Discussion in 'General' started by kenmc, Apr 16, 2013.
WOW, those are fantastic photos and models!
Thanks for sharing them!
While waiting for the passenger trains to arrive, I shot this sequence of a Frisco southbound through freight at Camellia Park, followed by a Southern freight, a Central of Georgia coal drag from the Frisco at East Thomas, and a northbound Central freight.
Although the city scenes are unfinished, here are some photos of the urban environment around Camellia Park, just so you can visualize the whole setting. The Frisco's Ninth Avenue Yard is next to the through mainline, so the first shot is from across the yard looking at the station. I also shot the Frisco's switcher working on the Sunnyland and the Southern's Birmingham Special departing.
For one last group of photos of Camellia Park, here are several shots of Frisco (yes, "Frisco" in real life) passenger trains #1353 "City of Miami" and 1309 "Seminole" running between Jasper and Birmingham, Alabama.
My friend Dick Schultz and I have finished the "Uptown Main Street" scenes of Camellia Park to the west of the union depot. I would like to share some photos of the street side and the railroad back side of the buildings for your enjoyment. I have long wanted to model this kind of scene; it is so typical of midwest and midsouth "Frisco towns" of the early 1950s. I think of my city of Camellia Park, Alabama as an "All-America City" of 1950.
Very enjoyable pictures Ken.
Excellent modeling and very nice pictures, especially the backside of buildings that is seldom seen.
Thanks for posting,
Today was the first time that Hudson #1067 showed up on the Sunnyland from Memphis, so I made sure to get out to Camellia Park and photograph it. What a beautiful machine!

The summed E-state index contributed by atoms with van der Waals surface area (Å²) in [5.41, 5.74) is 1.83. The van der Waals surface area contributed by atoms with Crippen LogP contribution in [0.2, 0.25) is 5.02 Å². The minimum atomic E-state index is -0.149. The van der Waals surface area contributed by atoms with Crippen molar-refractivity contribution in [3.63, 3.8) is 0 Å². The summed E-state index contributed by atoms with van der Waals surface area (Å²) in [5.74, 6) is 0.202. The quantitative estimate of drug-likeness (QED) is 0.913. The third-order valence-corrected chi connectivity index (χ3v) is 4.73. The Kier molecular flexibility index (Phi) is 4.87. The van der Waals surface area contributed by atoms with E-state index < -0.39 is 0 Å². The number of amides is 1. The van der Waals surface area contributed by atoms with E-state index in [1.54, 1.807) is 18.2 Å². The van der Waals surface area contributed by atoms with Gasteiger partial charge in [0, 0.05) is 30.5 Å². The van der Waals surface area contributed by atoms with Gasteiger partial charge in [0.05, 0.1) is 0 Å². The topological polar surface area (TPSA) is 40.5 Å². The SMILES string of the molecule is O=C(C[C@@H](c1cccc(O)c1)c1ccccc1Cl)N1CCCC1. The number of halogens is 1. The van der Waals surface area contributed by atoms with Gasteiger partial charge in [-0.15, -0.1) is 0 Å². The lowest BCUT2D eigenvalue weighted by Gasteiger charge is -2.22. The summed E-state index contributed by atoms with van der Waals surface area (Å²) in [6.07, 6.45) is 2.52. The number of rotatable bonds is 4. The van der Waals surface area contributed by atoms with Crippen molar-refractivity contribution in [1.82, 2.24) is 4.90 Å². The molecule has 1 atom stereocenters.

Thanks to you, Don Wirth, for making this possible.
Tis a good day to be in Camellia Park! Ditto; thanks to Don.
That is a beautiful model! Frisco sure was proud of it's locomotives and this is a great example. That's a great layout as well. Wonderful scenery and details.
This is incredible! Not sure how I've missed this thread. Just my kind of layout. A lot of action and very busy in scenery.
I managed to miss this thread too, lots of action, and a great looking Steam Locomotive.
A question. What did you do for the people on your MRR? Preiser are great looking, but will break you if you buy very many of them.
Excellent work Ken. Engine stayed really clean for the inbound trip. Glad you are happy with it.
Now that is something like. Even the washout plugs sparkle on that Hudson.
Ken, I think I could spend several hours gawking at your heavyweight turtleback cars. The spacing - or lack thereof - between the diaphragms is great. What type couplers did/do you use to get such good visual effects?
Over the years I have watched for figures at train shows, second-hand stores and places like that, to get them cheaply. After a while, one can accumulate quite a few.
The couplers on the passenger cars are Kadee #5s, body mounted. The cars will negotiate 34 inch radius track, but that's about it.
Camellia Park has a new restaurant, the "Yellowhammer Cafe" (called the "Yallerhammer" by the locals.) It is named after the Civil War cavalry regiments of Alabama, who initially wore yellow scarves when mustering for duty. The Yellowhammer is also a name for the Alabama state bird, the Northern Flicker.
You can see inside the restaurant on the walls a Confederate Battle Flag and a mural with photos of the most prominent Confederate generals. This restaurant is the brainchild of my friend Dick Schultz, who is a Civil War re-enactor on weekends.
I love injecting lively local color into the layout anytime I can. It really adds interest for visitors, and teaches a little history. In 1950 you could probably find the protoge of this restaurant in real life, but not any more now.
I am also attaching a view up the street from the Yellowhammer Cafe toward the depot, where the downtown Camellia Park building construction is progressing. Enjoy.
Very nice, Ken! I need to make a point to arrange another visit the next time I make a trip to Cedar Rapids. There won't be very many more opportunities for me to make it on company business.
Thank you, guys.
I can imagine some grizzled old Civil War veterans still trolling their stories to the younger fellows who might gather each morning at the cafe. I remember hearing on the radio when I was a kid that the last Civil War veteran had died, sometime in the mid 1950s.
Walking down to the depot after eating at the cafe, I found a Seaboard sleeper in town for the beginning of the horse racing season, along with the switcher that had just set it out on the station stub track.
Separate names with a comma.